How To

How to Set up and Manage iTunes Allowances for Your Kids

Posted on March 3rd, 2015 by

How to set up and manage iTunes Allowance

If your kids have iOS devices, or Macs, they probably badger you often to buy things for them. They probably ask you to buy music, movies, apps, and even in-app purchases for games they play. Eventually, they need to learn to manage money on their own, and you can set up an iTunes allowance to allow them to do this.

Every month, your son or daughter will get a fixed amount of money to spend on iTunes purchases (this money can also be used for the Mac App Store and iBooks Store), and if they don't spend it all, it gets rolled over to the next month.

This is a good way to get kids to be more responsible about the digital content they buy, as well as to learn the value of money. All those $0.99 in-app purchases add up, and if your children have allowances, they'll see just how much they cost over time. However, you will no longer have the power to refuse that they spend money on such things.

This feature isn't very easy to find. Here's how you can set up an iTunes Store allowance.

Setting Up iTunes Allowances

Step 1: Launch iTunes on your computer, and go to the iTunes Store. In the sidebar, you'll see a Quick Links section. One of these links is Send iTunes Gifts; click it.

quick-links

This screen lets you send a fixed amount of iTunes gifts: $10, $25, or more.

Step 2: The interface for setting up allowances is hidden behind a link at the bottom of the window. Click Learn More About Gifting.

send-itunes-gift

This page tells you all about the various iTunes gifts you can send.

Step 3: If you scroll down a bit, you'll see a section describing allowances. Click Set Up an Allowance. (Note: if you don't see this information, iTunes allowances are not available in your country.)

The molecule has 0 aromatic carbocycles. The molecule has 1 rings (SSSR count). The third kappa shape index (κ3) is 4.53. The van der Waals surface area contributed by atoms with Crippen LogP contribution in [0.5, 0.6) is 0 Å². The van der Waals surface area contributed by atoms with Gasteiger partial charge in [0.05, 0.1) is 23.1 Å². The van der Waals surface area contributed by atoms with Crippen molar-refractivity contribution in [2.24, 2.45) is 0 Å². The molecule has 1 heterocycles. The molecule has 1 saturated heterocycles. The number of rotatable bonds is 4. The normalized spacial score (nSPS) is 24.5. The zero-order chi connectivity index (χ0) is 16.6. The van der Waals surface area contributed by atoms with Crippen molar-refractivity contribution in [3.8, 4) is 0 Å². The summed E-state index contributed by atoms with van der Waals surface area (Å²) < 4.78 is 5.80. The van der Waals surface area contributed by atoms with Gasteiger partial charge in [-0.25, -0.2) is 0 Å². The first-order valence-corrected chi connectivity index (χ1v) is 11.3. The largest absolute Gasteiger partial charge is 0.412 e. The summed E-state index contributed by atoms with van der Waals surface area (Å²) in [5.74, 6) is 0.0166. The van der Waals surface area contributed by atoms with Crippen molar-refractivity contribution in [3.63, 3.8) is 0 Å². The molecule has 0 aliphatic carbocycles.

allowances

You finally reach the screen that lets you set up an allowance.

set-up-allowances

As you can see above, you can send a monthly allowance of $10 to $50, and you can choose whether you want the first installment to be sent immediately or on the first of the next month.

Step 4: Enter the necessary information: your name, your child's name, and their Apple ID. Your kids will need to have their own Apple ID to use an allowance; if they currently use your Apple ID, you'll have to create a new one for your child. You can do so by choosing Create an Apple ID for recipient.

Enter a message to send to your child, if you wish, and then click Continue. One final screen will summarize the settings for the allowance; click Buy to confirm your purchase.

If you've chosen to have the allowance start immediately, your child will get an email in a few minutes, and the money will be credited to their Apple ID account. They can start spending it right away. If not, they'll get the allowance on the first of the next month.

Even if you create an allowance, you can still send one-off gifts to your child, such as for birthdays. You can do this from the screen you saw in step 1 above, for amounts from $10 to $100.

Managing iTunes Allowances

Once you've set up an iTunes allowance, you may want to make changes to it. You can change the amount of the monthly allowance, or you can suspend or cancel it entirely.

To do this, go to your iTunes Store Account page. You can access this by clicking your name in the iTunes toolbar, and then choosing Account Info. Go to the Settings > Allowance section, where you will be able to make any changes.

If you set up an iTunes Store allowance for your kids, remember that they'll be able to spend it on whatever they want. If you wish to limit the kinds of content they have access to, see this article, How to Set Parental Controls for the iTunes Store and the Mac App Store. They'll still be able to use their allowance, but they won't be able to buy, say, R-rated movies, or apps that could expose them to inappropriate content for their age.

Setting up an iTunes Store allowance is a good way to help kids realize the value of the money they spend on digital purchases. And it relieves you of the pressure of always having to be around to approve purchases. You may find that this makes your life easier.

Further Reading:

About Kirk McElhearn

Kirk McElhearn writes about Macs, iPods, iTunes, books, music and more on his blog Kirkville. He is co-host of the Intego Mac Podcast, The Next Track, and PhotoActive, and a regular contributor to The Mac Security Blog, TidBITS, and several other websites and publications. Kirk has written more than twenty books, including Take Control books about iTunes, LaunchBar, and Scrivener. Follow him on Twitter at @mcelhearn. View all posts by Kirk McElhearn →